From the age of 17 onwards I have been fascinated by Franz Kafka’s world – both in his fiction and his life as an insurance clerk in Prague. When I first read his novels and short stories I was a frustrated clerk myself, working for the Inland Revenue in London and imagining myself as a struggling writer in my free time.

Even now, the shadow of Kafka lurks over any attempts at creative writing and so my stories invariably tend to feature a social outcast pitched against faceless authority.What helped fuel the cult of Kafka for me was that there were so many books about his troubled private life and his awkward public persona. There were his diaries and volumes with letters written to his father, his sister Ottla, his girlfriends (Felice and Milena) and to his friend and editor Max Brod.Despite Brod’s promise to destroy Kafka’s unpublished works all these various manifestations of the writer’s state of mind are in the public domain. With friends like these who needs enemies?

One of the key volumes to confuse the line between the myth and the man is Gustav Janouch’s Conversations With Kafka which portrays Kafka as an ethical seeker after truth. Janouch was a young poet whose father worked at the same insurance institute that employed Kafka. His book is an act of hero-worship which philosopher and historian Gershom Scholem described as “a work of dubious authenticity that nevertheless was swallowed uncritically by a hungry world”.

Stylistically, historically and geographically there is a world of difference between Franz Kafka and David Foster Wallace (DFW). Yet, it seems to me that both writers have important points of connection in the way they explore deep questions about the nature of humour, loneliness and alienation.

DFW wrote a short piece about Kafka’s fiction which can be found in the collection Consider The Lobster and Other Essays entitled, with a characteristic lack of economy: ‘Some Remarks On Kafka’s Funniness From Which Probably Not Enough Has Been Removed’.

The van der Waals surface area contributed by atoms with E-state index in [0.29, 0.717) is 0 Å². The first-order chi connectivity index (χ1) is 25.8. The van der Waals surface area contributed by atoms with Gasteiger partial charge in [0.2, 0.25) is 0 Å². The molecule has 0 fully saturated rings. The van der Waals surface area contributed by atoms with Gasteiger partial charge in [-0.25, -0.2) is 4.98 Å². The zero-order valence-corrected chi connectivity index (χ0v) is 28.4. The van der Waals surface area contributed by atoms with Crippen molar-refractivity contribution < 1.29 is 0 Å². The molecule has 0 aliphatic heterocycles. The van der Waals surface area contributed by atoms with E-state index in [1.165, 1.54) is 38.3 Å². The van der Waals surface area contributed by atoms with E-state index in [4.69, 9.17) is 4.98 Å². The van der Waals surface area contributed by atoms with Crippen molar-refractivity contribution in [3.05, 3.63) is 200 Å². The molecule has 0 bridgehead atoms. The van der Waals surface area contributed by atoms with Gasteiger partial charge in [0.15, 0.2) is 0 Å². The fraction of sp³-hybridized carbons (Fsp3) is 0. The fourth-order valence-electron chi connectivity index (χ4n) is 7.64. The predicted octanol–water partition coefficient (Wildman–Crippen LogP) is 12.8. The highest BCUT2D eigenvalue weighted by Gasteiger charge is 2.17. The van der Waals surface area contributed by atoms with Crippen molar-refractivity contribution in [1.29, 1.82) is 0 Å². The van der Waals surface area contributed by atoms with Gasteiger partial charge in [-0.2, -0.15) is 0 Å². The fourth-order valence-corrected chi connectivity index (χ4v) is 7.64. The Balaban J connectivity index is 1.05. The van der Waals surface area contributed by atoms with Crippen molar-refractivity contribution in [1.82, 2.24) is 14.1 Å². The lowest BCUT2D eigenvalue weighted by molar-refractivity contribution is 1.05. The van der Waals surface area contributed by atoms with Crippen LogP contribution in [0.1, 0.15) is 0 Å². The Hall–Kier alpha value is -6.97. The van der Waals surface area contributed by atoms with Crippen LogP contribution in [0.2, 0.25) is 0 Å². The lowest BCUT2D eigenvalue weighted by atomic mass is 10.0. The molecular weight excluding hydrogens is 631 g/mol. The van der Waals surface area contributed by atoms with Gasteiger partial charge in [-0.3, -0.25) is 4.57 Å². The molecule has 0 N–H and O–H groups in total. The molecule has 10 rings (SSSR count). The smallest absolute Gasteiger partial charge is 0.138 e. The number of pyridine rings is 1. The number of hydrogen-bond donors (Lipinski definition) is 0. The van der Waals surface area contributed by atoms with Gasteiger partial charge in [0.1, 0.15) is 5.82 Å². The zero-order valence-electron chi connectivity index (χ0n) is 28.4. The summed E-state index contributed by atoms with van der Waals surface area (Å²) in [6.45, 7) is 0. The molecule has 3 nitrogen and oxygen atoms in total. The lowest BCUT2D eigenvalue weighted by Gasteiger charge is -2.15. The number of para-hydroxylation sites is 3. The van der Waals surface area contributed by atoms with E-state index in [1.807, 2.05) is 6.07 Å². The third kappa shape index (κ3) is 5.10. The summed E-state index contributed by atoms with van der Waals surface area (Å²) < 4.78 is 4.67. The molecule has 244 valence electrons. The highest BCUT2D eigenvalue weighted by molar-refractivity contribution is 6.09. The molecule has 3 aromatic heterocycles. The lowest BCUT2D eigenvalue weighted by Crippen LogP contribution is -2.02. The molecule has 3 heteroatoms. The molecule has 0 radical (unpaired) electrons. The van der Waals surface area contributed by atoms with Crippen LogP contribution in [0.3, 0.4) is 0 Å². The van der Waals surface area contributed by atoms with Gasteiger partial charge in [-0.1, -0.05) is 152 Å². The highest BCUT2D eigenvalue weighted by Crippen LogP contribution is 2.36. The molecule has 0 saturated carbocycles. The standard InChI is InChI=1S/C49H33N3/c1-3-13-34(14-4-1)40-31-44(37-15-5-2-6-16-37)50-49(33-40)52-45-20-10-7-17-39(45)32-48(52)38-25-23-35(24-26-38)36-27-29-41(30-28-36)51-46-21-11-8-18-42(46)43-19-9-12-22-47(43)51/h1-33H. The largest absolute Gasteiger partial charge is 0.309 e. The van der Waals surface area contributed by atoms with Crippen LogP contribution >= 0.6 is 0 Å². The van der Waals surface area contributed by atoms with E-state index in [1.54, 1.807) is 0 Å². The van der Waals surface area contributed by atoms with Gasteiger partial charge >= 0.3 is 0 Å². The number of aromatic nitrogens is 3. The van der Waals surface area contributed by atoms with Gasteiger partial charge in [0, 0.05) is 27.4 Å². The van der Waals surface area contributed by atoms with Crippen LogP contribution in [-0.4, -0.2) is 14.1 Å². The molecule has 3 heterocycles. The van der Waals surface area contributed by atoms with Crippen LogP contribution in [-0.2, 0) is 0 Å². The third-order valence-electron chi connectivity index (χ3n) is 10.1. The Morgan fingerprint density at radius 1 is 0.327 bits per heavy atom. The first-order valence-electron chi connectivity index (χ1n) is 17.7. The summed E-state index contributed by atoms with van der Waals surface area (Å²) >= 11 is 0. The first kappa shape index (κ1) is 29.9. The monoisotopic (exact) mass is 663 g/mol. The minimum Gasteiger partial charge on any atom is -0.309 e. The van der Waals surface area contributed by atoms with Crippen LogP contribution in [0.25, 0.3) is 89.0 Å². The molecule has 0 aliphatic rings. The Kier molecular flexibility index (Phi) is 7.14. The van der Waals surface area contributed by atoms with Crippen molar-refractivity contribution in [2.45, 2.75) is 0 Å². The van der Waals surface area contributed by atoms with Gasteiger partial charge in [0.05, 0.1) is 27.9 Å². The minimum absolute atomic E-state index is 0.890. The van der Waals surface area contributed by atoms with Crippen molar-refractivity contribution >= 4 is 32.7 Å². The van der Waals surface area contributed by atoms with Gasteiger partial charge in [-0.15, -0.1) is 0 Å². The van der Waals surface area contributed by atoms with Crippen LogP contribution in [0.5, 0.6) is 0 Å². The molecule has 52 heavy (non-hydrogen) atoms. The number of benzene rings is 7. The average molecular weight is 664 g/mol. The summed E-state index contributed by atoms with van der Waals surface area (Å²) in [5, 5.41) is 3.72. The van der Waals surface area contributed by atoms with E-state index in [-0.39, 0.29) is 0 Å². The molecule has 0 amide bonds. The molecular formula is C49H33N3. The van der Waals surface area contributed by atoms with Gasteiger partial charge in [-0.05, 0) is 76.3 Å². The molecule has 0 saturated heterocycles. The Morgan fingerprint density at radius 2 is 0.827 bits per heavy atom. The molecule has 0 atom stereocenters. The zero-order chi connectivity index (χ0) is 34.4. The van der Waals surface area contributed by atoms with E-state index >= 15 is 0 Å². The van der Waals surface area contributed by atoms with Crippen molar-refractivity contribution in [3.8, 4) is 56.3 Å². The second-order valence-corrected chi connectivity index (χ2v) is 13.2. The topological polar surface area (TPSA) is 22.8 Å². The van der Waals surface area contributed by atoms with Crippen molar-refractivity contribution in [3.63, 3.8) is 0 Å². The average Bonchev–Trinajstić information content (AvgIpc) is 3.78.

In this short essay DFW writes about the difficulty of teaching Kafka to U.S. students and of trying, and failing, to convince them that Kafka was actually a pretty funny guy. Of course, his difficulty was that what he saw as ‘funny’ is a far remove from what is deemed humorous by mainstream culture. In this context DFW wrote of how we have been conditioned “to see jokes as entertainment and entertainment as reassurance”.

DFW believed that the “really central Kafka joke [was] that the historic struggle to establish a human self results in a self  whose humanity is inseparable from that horrific struggle”.

DFW’s own ‘historic struggle’ was with depression and this eventually led to his tragic suicide on September 12th 2008 at the age of 46. What we can glean from the works published in his lifetime and the posthumous writings, obituaries and tributes is that he set himself such high standards that he was almost destined to feel a deep level of pain and dissatisfaction.

This feeling of sadness and inadequacy came despite, or perhaps because of, having written the heartbreaking work of staggering genius that is Infinite Jest.  It is no surprise that he was unable to come up with anything to match such a monumental work. The tragedy is that he wasn’t able to see that even something half as good would still have been head and shoulders above the competition.